Lecture: Michael Wedel (University of Potsdam/Free University Berlin)

Nosferatu’s Afterlives
Towards an Archaeology of Cinematic Expressive Movements

Date: Wednesday, March 8
Time: 18:30-20:00
Place: Marie Loke Zaal (Harmony Building)
Respondent: Joost Keizer (Art History, RUG)

 

Abstract

Whereas media archaeologists have been extremely critical of processes of canon-building (especially when it comes to old film history’s beloved ‘classics’ and ‘masterpieces’), on another, more conceptual level of its discursive formation it can be seen as rather canon-driven, drawing on a firm set of thinkers and cultural theorists, from Sigmund Freud, Henri Bergson and Walter Benjamin to Marshall McLuhan, Michel Foucault and Friedrich Kittler. A name often only mentioned in passing is that of the German art historian Aby Warburg, a contemporary of Freud and Benjamin. Despite the fact that Warburg’s monumental, if unfinished project of the Mnemosyne picture atlas, in which he set out to reconstruct the visual memory of European culture across various media and high/low-culture biases, offers itself as a viable model for media archaeological research, Warburg has so far occupied only a marginal and somewhat shadowy place in media archaeological theory and practice.

With the example of “cinematic expressive movements” from Friedrich Wilhelm Murnau’s Nosferatu (1922) and their cultural appropriation in the work of the early Alfred Hitchcock and the late Sergei Eisenstein, I would like to suggest that Warburg may be useful in practicing a particular type of media archaeology, one that is concerned with the audiovisual aesthetics and affective qualities of film and other media, and that Jussi Parikka, with reference to Thomas Elsaesser, once aptly called a “Media Archaeology of the Senses”.

As I would like to argue, a media archeology of distinct “cinematic expressive movements” inspired by Warburg could provide an approach also suitable to map contemporary re-appropriations of film history as they abound in today’s mash-up and remix culture of digital combination and aggregation as much as in the contemporary art scene.

Short Bio

Michael Wedel is Professor of Media History at the Film University Babelsberg KONRAD WOLF in Potsdam and co-director of “Cinepoetics – Center for Advanced Film Studies” at the Free University Berlin. Between 2005 and 2009 he was Assistant Professor for the History and Theory of Media and Culture at the University of Amsterdam, from 2011 to 2014 co-director of the Film Museum Potsdam. His articles and essays on German film and literature, Hollywood and European Cinema have appeared in a number of edited collections and in journals such as Iris, Film History, NECSUS – European Journal of Media Studies and New German Critique. His books as author include Der deutsche Musikfilm: Archäologie eines Genres 1914-1945 (2007), Filmgeschichte als Krisengeschichte: Schnitte und Spuren durch den deutschen Film (2011), Kollision im Kino: Mime Misu und der Untergang der “Titanic” (2012), and Körper, Tod und Technik: Metamorphosen des Kriegsfilms (with Thomas Elsaesser, 2016).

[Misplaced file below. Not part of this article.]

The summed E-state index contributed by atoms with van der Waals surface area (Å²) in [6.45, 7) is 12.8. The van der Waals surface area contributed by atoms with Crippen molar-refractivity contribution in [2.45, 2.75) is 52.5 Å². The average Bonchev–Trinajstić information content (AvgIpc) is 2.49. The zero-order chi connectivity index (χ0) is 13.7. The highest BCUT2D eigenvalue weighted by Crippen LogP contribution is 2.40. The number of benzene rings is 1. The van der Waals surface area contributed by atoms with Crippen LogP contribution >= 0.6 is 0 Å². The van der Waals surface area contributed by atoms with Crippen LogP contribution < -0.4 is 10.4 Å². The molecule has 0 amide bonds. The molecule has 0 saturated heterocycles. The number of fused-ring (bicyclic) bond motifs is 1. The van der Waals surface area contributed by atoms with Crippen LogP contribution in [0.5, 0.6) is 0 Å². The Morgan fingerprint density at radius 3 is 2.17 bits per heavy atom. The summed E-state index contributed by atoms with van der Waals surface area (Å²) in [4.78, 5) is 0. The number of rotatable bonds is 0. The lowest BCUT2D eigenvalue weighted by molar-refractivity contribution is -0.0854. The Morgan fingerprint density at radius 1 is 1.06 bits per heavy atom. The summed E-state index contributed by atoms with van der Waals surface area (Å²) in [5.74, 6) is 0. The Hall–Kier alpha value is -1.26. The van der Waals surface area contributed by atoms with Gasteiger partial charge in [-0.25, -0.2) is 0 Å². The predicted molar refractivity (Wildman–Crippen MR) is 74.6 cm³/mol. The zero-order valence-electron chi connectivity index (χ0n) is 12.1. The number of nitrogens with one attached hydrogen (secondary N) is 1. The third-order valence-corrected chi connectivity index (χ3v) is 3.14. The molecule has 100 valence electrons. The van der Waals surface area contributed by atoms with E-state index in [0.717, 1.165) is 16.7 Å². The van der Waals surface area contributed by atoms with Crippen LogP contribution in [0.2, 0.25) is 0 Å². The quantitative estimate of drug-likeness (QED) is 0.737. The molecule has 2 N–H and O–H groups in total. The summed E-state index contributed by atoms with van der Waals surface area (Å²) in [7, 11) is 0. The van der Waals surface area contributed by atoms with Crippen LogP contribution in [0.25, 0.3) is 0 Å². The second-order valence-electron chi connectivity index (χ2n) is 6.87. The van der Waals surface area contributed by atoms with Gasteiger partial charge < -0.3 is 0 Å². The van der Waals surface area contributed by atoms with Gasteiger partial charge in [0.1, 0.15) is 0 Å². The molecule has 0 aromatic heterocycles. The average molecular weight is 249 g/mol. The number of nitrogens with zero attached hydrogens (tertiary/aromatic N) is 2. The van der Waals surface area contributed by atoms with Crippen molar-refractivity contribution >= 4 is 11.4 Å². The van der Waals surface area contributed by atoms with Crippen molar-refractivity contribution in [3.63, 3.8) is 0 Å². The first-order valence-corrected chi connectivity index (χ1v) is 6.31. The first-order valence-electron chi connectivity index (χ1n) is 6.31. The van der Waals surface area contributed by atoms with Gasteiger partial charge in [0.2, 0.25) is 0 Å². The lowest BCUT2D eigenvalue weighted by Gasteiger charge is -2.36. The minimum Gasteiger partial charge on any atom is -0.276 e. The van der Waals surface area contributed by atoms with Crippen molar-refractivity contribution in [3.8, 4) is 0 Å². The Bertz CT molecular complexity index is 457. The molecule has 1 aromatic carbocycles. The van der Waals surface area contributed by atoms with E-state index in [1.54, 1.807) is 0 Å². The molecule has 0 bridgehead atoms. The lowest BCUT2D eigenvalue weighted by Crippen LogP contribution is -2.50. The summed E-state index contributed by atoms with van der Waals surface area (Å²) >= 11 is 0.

LPM Live Performers Meeting 2017

The eighteenth edition of LPM Live Performers Meeting is from 18th to 21st May in the spaces of Radion in Amsterdam.
LPM 2017 Amsterdam offers the unique opportunity to experience 4 days of audiovisual performances, VJing, workshops, panel discussion, product showcases presented by more then 300 artists, professionals and video passionate from 40 countries presenting over 150 projects who will offer an unrepeatable and unique event.

Program foresees more then 150 activities and aims at exploring different themes through new audiovisual languages, techniques and technologies, i.e. workshops related to Live-Coding, LED mapping and stage design for events, gestural control of music and bodily musical performance; presentations of platforms, tools, locals vjs communities from 5 different continents, a conference on AV Audience Development; video installations related to politics and cultural ensemble, interactive cameras catching and transforming bodies and faces in animated gif, personal and meta data tracing, and many more…